Old School. We hear this term a lot nowadays. It seems that anytime something is released resembling the games of yesteryear, people blindly lump them into this category. The problem with this practice is that not everything fits the classic mold so easily. I can think of at least a dozen games that have been erroneously labeled as such *glares at Shinobi for PS2*. OutRun 2, however, is one title that lives up to its old school heritage where it counts and doesn’t rely solely on nostalgia to entice gamers.
At a glimpse, many people have mistakenly compared OutRun 2 to other racing powerhouses like Project Gotham Racing 2, Need for Speed Underground, and the ever-popular Gran Turismo series. To say that this is a misconception is something of an understatement. About the only thing all these games have in common with AM2’s classic series is the basic concept of competition (though OutRun 2’s challenge mode is slightly reminiscent of PGR 2). No, this isn’t a racer in the same vein as those that are so widely popular today. What we have here is a game that takes a tried-and-true formula and catapults it into the 21st century. This can be a double-edged sword, however, as what makes OutRun 2 so much fun could also severely limit its appeal to those who aren’t fans of the series.
Before we delve into that, let’s examine those qualities which should be embraced. OutRun 2 is very straightforward in concept, giving players the task of racing against the clock over five stages in arcade mode. Based on the Xbox-based Chihiro hardware, this would at first appear to be the same game you played in arcades. Pick from a multitude of great-looking Ferraris; including the F50, Spider, and Testarossa. About a half-dozen are initially available and you can change their color with the X button. That’s about the extent of customization, but thankfully, you don’t really need to do much more. Accelerating and braking are your only real concerns and you can choose a manual transmission if you’re so inclined. This makes things a bit trickier at the beginning, but can really pay off once you get the hang of it. Once you’ve picked your ride, the fun begins and you’ll need to get through each checkpoint before the time expires in order to enter the next stage. Choose your path from a total of fifteen different stages comprised of five possible final routes. If you’ve played the original OutRun installment, you’ll recognize the dynamic flair instantly and fans will be delighted that the trademark arcade style of play the franchise which defined its world-reknowned fame has made the jump to the modern-age virtually intact.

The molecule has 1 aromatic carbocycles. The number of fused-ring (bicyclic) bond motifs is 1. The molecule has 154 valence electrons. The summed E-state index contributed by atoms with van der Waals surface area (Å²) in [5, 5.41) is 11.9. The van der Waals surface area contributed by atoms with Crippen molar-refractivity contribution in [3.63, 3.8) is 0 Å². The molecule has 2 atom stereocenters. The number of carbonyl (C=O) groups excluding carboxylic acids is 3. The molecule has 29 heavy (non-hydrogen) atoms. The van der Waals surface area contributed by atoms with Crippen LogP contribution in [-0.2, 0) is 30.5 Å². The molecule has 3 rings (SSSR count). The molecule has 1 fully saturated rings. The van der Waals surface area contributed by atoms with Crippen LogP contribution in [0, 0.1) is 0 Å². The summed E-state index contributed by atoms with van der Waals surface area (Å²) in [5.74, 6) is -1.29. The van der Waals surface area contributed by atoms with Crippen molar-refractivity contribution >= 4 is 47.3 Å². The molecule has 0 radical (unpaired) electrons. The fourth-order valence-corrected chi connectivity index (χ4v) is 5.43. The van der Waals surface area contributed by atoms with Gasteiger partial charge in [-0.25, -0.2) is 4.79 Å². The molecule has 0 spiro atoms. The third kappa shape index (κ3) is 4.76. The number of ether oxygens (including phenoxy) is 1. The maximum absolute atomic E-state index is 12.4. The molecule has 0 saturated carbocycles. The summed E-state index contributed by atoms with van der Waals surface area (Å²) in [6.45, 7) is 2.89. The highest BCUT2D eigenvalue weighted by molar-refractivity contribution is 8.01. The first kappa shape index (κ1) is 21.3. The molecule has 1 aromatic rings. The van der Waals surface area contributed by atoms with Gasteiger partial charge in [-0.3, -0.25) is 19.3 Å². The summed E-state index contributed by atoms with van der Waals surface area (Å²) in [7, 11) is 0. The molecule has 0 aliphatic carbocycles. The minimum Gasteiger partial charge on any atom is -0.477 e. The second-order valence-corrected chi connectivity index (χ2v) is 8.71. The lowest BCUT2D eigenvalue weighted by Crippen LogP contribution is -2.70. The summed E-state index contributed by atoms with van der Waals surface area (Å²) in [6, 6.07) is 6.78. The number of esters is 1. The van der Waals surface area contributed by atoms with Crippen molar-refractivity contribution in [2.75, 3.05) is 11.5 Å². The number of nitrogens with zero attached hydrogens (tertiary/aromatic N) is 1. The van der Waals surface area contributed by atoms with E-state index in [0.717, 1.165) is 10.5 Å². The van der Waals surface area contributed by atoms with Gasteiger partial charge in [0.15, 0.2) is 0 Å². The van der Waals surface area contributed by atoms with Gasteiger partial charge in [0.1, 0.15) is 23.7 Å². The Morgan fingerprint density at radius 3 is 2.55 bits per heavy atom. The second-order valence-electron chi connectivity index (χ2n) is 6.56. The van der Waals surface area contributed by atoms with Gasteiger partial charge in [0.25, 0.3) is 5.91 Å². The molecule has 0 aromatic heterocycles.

Racing fans should take note -- if you’re looking for realistic driving, search elsewhere. OutRun has never truly been about realism and trust me, that’s actually a good thing here. This franchise has always been about jumping into the action and that concept looms over every facet of the gameplay. Each playable vehicle handles fairly equally, albeit a few distinctions in acceleration, handling, and maximum speed. This tends to be somewhat misleading on occassion, since a car with low handling may not necessarily control as poorly as you might think. The main difference between OutRun 2 and its predecessor is the inclusion of drifting. Rather than just skidding through a curve, players can now exercute a controlled drift by letting off of the gas, tapping the break, flooring the gas very quickly, and then turning hard into the curve. Again, this shouldn’t be confused with the drifting technique as featured in such games as Project Gotham Racing. And in actuality, there really isn’t a need for it be, either. Since none of the cars necessarily drift better or worse than any other, you won’t really find yourself in a position where the only way to win at the end is to drift past someone. Drifting is mostly necessary for avoiding the shoulder, which sometimes gives the impression of being magnetized. Prevailing in a race is more a matter of picking the right car for each course.
Visually, OutRun 2 is remarkable. While it may not have the same caliber and intricate detail as PGR 2, it certainly can hold its own against other conventional racers. All the courses are truly beautiful and many feature neat little weather effects, like sandy winds in the desert or snowy roads (complete with vibration) on Snowy Mountain. Night stages will even automatically turn on your headlights! My favorite stage is unquestiously Paris, complete with the Eiffel Tower looming just to the left of a turn (a deadly distraction, perhaps?) along with its soft, white lights lulling you into a false sense of security. Other minor details include clean, shiny cars, (have you ever seen a dirty Ferrari? I didn’t think so) along with turn signals as cars change lanes were very pleasing to my eye. Everything zips along smoothly and really gives you that sense of speed that's so vital in a racing game. On another note, coming out of a hairpin turn onto a narrow bridge can be a bit harrowing at times, especially if there’s some traffic on the road. There can be an occasional dip in the frame rate when too many cars bunch together, especially on tight curves. Fortunately, this is a minor hiccup that bears little effect on the gameplay.